Swiss immigrants brought eighteen heifers and three calves to New Glarus, Wisconsin, in 1846. That was the beginning of what eventually grew into a rich cheese making heritage in Green County. Once home to 300 cheese factories, the number has dwindled to 12 today. However, Green County is still one of the nation’s leading cheese manufacturers. The National Historic Cheesemaking Center in Monroe, Wisconsin, shares Green County’s cheese making history with visitors. Read more
Two teams of two lumberjacks compete in ten events, sawing through logs with a two-man bucking saw, racing up and down a 90-foot pole and running across logs in the water. More often than not they don’t make it across before tumbling into the water with a big splash. The crowd boos the opposing team and cheers for their team with a loud Yo-Ho! At a Fred Sheer’s Lumberjack Show you’ll learn a little about logging life, witness the skill that it took to be a lumberjack, and have a whole lot of fun.
The 1800s lumberjack spent months in northern Michigan, Minnesota or Wisconsin felling trees, hauling them by wagon or sleigh to the river and floating them downstream. Logging was hard work that took skill, teamwork and the use of manual tools, either one-man or two-man bucking saws or cross-cut saws and axes. At times lumberjacks had to climb high in the trees, and once they were felled, the heavy logs would have to be cut into sections and lifted onto a wagon or sleigh with the help of a rope.
Don’t miss a Midwest Wanderer post. For a FREE subscription, enter your e-mail address in the Subscribe2 box to the left and click Subscribe.
At the end of a season, lumberjacks left their camp and headed to the nearest small town. There could be 10 to 12 logging teams going to the same town, and one of the first places they visited was the local watering hole. The lumberjacks would greet each other with a Yo-ho, and conversation would eventually turn to banter about who was the better skilled team. They would challenge each other to competitions to prove the better lumberjacks.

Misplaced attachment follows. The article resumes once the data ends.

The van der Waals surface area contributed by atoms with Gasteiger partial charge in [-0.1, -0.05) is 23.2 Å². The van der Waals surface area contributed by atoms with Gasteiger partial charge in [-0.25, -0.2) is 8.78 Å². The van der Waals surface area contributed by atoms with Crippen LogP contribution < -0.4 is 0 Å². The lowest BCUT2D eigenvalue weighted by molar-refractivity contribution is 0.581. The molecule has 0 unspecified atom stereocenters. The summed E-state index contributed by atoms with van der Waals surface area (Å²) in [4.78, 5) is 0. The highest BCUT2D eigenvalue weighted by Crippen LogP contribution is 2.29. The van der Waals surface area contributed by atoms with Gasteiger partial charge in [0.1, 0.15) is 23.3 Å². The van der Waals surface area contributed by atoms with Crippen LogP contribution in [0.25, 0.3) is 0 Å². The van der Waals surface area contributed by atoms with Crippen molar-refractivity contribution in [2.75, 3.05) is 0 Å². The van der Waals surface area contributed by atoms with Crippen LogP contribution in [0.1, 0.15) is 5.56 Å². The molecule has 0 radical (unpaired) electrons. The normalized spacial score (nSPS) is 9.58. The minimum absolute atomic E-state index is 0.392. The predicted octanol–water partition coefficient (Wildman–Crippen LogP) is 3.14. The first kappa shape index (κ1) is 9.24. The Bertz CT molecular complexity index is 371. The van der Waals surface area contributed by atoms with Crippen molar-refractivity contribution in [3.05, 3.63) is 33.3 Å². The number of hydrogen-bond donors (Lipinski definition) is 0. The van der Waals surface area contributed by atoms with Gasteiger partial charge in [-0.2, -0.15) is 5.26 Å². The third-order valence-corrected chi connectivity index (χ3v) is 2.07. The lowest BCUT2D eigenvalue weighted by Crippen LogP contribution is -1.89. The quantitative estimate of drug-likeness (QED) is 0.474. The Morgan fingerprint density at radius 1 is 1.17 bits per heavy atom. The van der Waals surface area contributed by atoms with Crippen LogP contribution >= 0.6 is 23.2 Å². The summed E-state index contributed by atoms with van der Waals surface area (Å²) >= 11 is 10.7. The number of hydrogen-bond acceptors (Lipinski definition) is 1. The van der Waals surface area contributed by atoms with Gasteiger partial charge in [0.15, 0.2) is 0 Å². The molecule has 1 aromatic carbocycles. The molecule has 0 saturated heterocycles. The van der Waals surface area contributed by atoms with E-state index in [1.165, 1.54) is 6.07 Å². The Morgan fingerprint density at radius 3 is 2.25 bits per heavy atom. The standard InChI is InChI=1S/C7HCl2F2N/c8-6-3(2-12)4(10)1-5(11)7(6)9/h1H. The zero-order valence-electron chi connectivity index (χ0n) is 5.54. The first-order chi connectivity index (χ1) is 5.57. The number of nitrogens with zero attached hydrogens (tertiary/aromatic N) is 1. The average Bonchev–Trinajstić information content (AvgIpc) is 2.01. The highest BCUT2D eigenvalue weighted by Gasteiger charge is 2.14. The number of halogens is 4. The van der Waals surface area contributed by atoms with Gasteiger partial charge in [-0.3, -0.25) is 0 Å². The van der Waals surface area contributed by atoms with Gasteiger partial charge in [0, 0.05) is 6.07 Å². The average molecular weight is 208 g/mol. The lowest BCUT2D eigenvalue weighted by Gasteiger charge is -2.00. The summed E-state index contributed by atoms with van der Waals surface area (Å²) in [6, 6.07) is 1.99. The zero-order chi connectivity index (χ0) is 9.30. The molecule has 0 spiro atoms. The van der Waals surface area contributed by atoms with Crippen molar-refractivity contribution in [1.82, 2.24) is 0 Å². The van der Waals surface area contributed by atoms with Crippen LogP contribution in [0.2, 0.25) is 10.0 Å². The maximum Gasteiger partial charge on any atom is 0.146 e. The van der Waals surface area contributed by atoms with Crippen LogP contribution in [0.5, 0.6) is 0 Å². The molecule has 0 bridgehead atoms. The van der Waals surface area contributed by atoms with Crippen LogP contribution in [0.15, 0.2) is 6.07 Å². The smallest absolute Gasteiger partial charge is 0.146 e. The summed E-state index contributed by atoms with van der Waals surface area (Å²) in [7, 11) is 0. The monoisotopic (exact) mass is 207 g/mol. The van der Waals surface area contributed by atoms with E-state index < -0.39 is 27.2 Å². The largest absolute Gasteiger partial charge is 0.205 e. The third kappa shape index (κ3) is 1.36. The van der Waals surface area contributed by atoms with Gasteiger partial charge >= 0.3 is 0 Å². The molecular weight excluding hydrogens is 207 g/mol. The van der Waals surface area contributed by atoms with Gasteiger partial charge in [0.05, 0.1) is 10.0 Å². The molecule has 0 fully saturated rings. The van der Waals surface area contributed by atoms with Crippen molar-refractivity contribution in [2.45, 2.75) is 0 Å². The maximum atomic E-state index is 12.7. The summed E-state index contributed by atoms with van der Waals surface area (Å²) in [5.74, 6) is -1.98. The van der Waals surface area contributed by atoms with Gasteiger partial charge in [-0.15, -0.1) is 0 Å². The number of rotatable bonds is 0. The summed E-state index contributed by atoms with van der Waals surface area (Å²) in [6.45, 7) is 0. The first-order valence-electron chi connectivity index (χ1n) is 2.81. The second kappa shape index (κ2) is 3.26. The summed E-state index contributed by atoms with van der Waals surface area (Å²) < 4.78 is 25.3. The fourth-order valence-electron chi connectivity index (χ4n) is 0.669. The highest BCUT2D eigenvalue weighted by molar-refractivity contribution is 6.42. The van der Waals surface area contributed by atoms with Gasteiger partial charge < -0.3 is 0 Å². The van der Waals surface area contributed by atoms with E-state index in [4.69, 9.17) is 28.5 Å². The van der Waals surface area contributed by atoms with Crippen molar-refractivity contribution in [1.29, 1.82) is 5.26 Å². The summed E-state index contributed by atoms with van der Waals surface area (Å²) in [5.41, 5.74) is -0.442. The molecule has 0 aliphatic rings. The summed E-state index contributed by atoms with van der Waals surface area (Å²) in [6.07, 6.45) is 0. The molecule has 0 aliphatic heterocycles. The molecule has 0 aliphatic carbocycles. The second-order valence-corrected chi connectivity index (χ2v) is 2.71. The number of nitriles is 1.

The Fred Sheer’s Lumberjack Show emulates those challenges with skilled lumberjacks but adds comedy, making for an entertaining hour. Held at the same arena as the annual Lumberjack World Championships® in what used to be a holding site for Weyerhaeuser’s North Wisconsin Lumber Company, the audience is divided into two sides, one half cheering for one team and the other half cheering for the opposing team. The competition includes events such as a cross-cut saw contest, an axe throwing contest and relay races.
One contestant demonstrates his speed carving talent.
You’ll be amazed at the way the lumberjacks can climb 90 feet up a pole and back down again within seconds.
Log rolling and the log boom run are great fun to watch. Most contestants fall in the water at some point. However, lumberjack Charlie, two-time world champion, made it across the log boom several times without falling once.
The final, hilarious act of the show is canoe jousting, where opponents fight until one knocks the other into the water.
With logging such a big part of 19th century Wisconsin Northwoods, a lumberjack show makes fitting and entertaining addition to your trip, particularly a lumberjack show held in the arena used for the annual Lumberjack World Championships.
Fred Sheer’s Lumberjack Shows, located at Lumberjack Village one mile east of Hayward, Wisconsin, on Highway B, run June through August. Lumberjack Village also includes the River Deck Restaurant, a mini golf course, an ice cream shop, a boutique, and log cabin rentals. Check the web site for details, including exact schedule and ticket prices.
Disclosure: My visit to Fred Sheer’s Lumberjack Show was hosted by Fred Sheer’s Lumberjack Show and the Wisconsin Department of Tourism, but any opinions expressed in this post are my own.
Thank you for reading Midwest Wanderer. Don’t miss a post. Enter your e-mail address below and click Subscribe to be notified whenever I publish another post. Subscription is FREE. After subscribing, be sure to click the link when you get the e-mail asking you to confirm. – Connie